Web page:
The banned subjects include problems in Tibet and the Xinjiang Uighur autonomous region, difficulties faced by graduating students seeking jobs, the rising price of cooking oil and reports on criticism against China from U.S. officials and other international leaders.

“Most of the subjects that people are interested in have been banned. We don’t know what to report on,” an official at a Chinese newspaper told The Asahi Shimbun.

via China bans 18 topics from media – UPI.com.

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吃不消 Food Inc in China

吃不消 Food Inc

Interesting translation of Food Inc., 吃不消 chībuxiāo means “unable to stand” (as in exhaustion, exertion) made up of individual characters
吃 to eat
不 not or no
消 to consume, use, disappear, remove or spend.

I’m going to guess this is a Chinese “original” as the original Food Inc is not even a book but a documentary (available for download and DVD) — and very much worth watching.

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Human Flesh Search Engines in 中国

Illustration by Leo Jung

Fascinating article “Chinese Cyberposse” in New York Times Magazine about Chinese “human flesh search engine” (人肉搜索引擎 rénròusōusuǒyǐnqíng) phenomenon accompanied by wonderful calligraphic illustrations by Leo Jung.

Feng decided to get revenge on the human-flesh searchers. He and a few other users started a human-flesh search of their own, patiently matching back the anonymous ID’s of the people who organized against Diebao to similar-sounding names on school bulletin boards, auction sites and help-wanted ads. Eventually he assembled a list of the real identities of Diebao’s persecutors. “When we got the information, we had to think about what we should do with it,” Feng says. “Should we use it to attack the group?”

Feng stopped and thought about what he was about to do. “When we tried to fight evil, we found ourselves becoming evil,” he says. He abandoned the human-flesh search and destroyed all the information he had uncovered.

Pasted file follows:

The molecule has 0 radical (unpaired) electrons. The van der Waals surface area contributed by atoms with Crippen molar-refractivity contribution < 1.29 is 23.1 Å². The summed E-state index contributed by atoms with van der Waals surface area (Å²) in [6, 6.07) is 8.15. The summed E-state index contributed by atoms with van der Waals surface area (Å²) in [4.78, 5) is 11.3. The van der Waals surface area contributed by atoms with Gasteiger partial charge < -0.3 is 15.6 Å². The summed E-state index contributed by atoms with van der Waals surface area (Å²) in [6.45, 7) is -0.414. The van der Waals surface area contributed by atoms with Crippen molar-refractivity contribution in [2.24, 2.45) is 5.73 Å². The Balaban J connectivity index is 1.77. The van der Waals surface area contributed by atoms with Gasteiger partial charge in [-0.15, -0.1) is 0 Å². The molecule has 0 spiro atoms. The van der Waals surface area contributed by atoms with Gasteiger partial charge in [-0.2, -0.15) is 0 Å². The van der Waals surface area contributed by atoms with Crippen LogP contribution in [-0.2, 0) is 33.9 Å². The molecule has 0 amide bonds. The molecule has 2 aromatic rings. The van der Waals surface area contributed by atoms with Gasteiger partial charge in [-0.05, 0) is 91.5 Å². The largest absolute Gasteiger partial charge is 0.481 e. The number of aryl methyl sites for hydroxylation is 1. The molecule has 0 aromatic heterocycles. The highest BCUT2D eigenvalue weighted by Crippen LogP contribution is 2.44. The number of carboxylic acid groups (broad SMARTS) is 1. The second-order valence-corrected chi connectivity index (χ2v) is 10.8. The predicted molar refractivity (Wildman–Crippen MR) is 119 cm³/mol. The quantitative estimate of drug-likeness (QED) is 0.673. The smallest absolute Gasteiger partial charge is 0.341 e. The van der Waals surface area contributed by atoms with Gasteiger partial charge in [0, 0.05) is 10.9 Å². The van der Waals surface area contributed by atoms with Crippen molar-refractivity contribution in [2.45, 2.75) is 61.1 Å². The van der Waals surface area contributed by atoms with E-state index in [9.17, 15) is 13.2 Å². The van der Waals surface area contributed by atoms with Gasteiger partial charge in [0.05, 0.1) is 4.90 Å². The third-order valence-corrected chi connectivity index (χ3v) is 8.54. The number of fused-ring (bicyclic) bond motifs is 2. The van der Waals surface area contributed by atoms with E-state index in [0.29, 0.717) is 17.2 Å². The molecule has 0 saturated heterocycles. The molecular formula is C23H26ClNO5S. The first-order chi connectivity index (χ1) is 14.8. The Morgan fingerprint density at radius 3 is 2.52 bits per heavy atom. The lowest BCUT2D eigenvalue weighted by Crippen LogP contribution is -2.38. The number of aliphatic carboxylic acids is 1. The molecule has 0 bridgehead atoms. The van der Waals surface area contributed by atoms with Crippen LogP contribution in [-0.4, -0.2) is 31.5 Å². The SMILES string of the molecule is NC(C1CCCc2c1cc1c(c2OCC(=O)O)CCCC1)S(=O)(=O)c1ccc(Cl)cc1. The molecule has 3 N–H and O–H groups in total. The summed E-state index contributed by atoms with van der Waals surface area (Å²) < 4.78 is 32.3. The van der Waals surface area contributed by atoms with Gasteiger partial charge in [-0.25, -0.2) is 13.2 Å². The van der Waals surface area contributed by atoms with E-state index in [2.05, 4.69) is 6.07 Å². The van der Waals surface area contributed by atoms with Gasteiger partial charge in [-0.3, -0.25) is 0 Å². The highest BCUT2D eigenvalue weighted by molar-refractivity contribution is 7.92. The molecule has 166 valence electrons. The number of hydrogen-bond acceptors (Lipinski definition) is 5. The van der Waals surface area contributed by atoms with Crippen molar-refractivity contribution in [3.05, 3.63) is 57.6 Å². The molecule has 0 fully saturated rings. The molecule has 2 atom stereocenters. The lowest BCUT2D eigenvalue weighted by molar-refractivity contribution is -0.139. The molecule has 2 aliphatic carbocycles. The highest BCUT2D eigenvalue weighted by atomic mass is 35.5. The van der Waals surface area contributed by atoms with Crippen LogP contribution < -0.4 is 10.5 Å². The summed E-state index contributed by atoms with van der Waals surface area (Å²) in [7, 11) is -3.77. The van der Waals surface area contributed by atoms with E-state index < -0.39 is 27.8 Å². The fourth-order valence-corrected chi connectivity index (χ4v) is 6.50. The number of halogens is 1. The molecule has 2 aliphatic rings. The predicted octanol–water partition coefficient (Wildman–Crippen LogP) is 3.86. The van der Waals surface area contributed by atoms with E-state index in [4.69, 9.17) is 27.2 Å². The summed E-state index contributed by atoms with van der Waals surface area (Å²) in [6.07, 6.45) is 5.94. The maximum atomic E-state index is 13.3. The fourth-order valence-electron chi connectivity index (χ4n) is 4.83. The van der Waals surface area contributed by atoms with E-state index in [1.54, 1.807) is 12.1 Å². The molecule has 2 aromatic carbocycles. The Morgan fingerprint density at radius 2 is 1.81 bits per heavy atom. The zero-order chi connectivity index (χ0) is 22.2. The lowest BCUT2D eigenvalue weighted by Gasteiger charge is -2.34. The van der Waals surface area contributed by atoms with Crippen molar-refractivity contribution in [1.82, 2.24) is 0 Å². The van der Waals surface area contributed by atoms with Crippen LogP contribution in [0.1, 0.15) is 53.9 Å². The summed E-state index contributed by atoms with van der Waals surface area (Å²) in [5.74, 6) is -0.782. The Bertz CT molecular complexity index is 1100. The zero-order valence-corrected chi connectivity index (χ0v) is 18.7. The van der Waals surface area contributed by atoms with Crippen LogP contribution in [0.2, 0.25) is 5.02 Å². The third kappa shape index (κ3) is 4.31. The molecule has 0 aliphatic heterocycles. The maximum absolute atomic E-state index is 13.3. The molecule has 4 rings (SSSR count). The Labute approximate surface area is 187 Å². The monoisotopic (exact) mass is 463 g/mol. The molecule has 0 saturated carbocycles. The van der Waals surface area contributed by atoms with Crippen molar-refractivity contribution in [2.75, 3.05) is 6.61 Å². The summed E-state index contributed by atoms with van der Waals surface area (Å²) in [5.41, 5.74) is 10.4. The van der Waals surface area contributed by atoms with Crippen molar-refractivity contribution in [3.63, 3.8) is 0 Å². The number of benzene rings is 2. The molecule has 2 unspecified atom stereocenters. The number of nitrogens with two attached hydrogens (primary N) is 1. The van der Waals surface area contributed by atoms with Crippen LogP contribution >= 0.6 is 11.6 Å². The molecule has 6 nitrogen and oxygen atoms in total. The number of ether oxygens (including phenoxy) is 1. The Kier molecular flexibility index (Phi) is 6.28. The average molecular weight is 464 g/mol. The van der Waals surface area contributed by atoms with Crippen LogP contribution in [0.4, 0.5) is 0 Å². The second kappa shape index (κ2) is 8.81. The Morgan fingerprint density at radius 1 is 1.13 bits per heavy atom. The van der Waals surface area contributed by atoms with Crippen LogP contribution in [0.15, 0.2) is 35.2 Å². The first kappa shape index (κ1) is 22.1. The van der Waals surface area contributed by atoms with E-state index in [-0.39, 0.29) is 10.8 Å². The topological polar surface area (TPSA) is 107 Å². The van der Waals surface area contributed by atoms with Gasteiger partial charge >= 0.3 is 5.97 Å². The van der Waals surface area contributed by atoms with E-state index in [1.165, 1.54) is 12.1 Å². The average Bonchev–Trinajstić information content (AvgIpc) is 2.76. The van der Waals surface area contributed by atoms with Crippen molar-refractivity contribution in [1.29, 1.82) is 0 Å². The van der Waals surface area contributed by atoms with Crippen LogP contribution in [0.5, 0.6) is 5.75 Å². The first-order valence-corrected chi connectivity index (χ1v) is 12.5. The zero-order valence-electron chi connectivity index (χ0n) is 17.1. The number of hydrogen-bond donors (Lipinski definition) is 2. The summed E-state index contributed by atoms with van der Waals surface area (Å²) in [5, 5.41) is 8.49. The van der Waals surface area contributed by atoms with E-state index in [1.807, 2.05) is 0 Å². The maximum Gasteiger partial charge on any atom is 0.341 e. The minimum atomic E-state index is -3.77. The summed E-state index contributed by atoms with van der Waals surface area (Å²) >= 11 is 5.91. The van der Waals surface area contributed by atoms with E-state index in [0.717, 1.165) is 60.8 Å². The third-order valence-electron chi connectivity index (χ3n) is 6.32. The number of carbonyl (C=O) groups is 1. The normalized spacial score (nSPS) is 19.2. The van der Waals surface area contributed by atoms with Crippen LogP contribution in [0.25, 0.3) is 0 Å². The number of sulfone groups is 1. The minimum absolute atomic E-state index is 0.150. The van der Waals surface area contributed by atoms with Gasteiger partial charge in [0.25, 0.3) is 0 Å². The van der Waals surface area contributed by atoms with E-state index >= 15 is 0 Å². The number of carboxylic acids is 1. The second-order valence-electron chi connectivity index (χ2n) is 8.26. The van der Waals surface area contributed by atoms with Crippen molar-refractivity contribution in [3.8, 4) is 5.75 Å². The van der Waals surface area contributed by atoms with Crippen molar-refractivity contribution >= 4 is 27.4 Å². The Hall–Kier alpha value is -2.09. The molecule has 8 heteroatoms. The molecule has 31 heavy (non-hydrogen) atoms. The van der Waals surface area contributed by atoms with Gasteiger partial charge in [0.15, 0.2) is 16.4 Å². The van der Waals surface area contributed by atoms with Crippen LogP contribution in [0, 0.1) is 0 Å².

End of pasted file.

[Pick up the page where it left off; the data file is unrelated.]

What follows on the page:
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Inconvenient Truths and Digital Activism

Two interesting talks coming up:

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Chinese Social Networks Online

China Lets a Hundred Social Networks Bloom (Sort of). Interesting update on social networks online in China and what’s happening demographically.

chineseinternetdemographics

Chinese broadband users above the age of 13 number 286 million, nearly double that of the U.S. broadband population, says a new report from market analysts Netpop Research. In five years, Netpop forecasts, that number will double. While 35 percent of American users are under age 35, in China younger users make up 73 percent of the online population.

Facebook lookalike RenRen 人人, is visited by 23% of Chinese broadband users. 51.com (19%), and Kaixin001 开心网 (12%) are the other most popular social sites.

Fanfou 饭否, a Twitteresque site has been offline for weeks, joining a list of Twitteresque sites that seem to have been simply shut down by the government soon after access to the real Twitter from China was blocked following the murderous racial riots in Xinjiang province on July 5th. TaoTao 网页 and Zuosa 做啥, have been untouched.

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Studying Chinese language at Popup Chinese and Chinese Class 101

Exploring two interesting sites for learning Chinese: PopUp Chinese offers audio lessons, tests and shows, and sister site Chinese Class 101 features audio podcast lessons and online learning center.

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New Zealand to launch first Chinese digital communities website

Excited to see new New Zealand Chinese Community online (http://chinesecommunity.org.nz), launching at the Rising Dragons, Soaring Bananas International conference July 18th.

From Xinhuanet:

“This partnership between Auckland City Libraries and the New Zealand Chinese Association has been a great opportunity to develop this tool and provide the Chinese community with platform to share stories for future generations, said Group Manager Libraries Allison Dobbie on Friday.

“New Zealand Chinese Association Auckland Inc (NZCA) is delighted to be partnering with Auckland City Libraries to launch and produce the Chinese Digital Community,” said Kai Luey, Chairman of New Zealand Chinese Association Auckland Inc.

“Chinese Digital Community is replete with rich, everyday stories which will resonate with people from all walks of life. It is a landmark project for our Association and one which will ensure Chinese New Zealand stories are kept alive forever,” he added.